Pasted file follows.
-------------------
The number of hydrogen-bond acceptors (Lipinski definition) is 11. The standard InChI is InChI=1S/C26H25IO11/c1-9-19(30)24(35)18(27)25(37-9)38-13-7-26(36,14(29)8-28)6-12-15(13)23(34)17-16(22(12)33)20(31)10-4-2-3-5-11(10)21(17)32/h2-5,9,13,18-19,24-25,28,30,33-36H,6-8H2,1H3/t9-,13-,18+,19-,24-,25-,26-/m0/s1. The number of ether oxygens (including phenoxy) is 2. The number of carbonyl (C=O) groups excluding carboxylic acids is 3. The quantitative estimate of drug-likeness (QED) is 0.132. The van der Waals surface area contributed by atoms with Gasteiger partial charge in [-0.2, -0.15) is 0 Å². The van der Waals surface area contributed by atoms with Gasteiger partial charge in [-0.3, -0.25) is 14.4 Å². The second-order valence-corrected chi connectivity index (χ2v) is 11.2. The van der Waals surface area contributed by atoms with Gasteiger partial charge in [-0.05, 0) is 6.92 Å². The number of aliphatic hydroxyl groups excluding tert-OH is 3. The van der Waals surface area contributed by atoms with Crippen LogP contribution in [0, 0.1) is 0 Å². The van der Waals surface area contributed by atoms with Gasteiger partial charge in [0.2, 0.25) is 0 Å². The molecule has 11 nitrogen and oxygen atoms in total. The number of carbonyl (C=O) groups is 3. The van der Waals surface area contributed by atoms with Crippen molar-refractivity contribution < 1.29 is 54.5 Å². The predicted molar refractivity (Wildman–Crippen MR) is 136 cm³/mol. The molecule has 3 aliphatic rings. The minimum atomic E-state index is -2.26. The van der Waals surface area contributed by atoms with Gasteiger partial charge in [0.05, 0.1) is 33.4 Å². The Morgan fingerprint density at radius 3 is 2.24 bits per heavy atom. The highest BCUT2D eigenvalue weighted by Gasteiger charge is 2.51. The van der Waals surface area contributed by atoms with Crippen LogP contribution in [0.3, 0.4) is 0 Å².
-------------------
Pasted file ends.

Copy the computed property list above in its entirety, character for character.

The number of hydrogen-bond acceptors (Lipinski definition) is 11. The standard InChI is InChI=1S/C26H25IO11/c1-9-19(30)24(35)18(27)25(37-9)38-13-7-26(36,14(29)8-28)6-12-15(13)23(34)17-16(22(12)33)20(31)10-4-2-3-5-11(10)21(17)32/h2-5,9,13,18-19,24-25,28,30,33-36H,6-8H2,1H3/t9-,13-,18+,19-,24-,25-,26-/m0/s1. The number of ether oxygens (including phenoxy) is 2. The number of carbonyl (C=O) groups excluding carboxylic acids is 3. The quantitative estimate of drug-likeness (QED) is 0.132. The van der Waals surface area contributed by atoms with Gasteiger partial charge in [-0.2, -0.15) is 0 Å². The van der Waals surface area contributed by atoms with Gasteiger partial charge in [-0.3, -0.25) is 14.4 Å². The second-order valence-corrected chi connectivity index (χ2v) is 11.2. The van der Waals surface area contributed by atoms with Gasteiger partial charge in [-0.05, 0) is 6.92 Å². The number of aliphatic hydroxyl groups excluding tert-OH is 3. The van der Waals surface area contributed by atoms with Crippen LogP contribution in [0, 0.1) is 0 Å². The van der Waals surface area contributed by atoms with Gasteiger partial charge in [0.2, 0.25) is 0 Å². The molecule has 11 nitrogen and oxygen atoms in total. The number of carbonyl (C=O) groups is 3. The van der Waals surface area contributed by atoms with Crippen molar-refractivity contribution < 1.29 is 54.5 Å². The predicted molar refractivity (Wildman–Crippen MR) is 136 cm³/mol. The molecule has 3 aliphatic rings. The minimum atomic E-state index is -2.26. The van der Waals surface area contributed by atoms with Gasteiger partial charge in [0.05, 0.1) is 33.4 Å². The Morgan fingerprint density at radius 3 is 2.24 bits per heavy atom. The highest BCUT2D eigenvalue weighted by Gasteiger charge is 2.51. The van der Waals surface area contributed by atoms with Crippen LogP contribution in [0.3, 0.4) is 0 Å².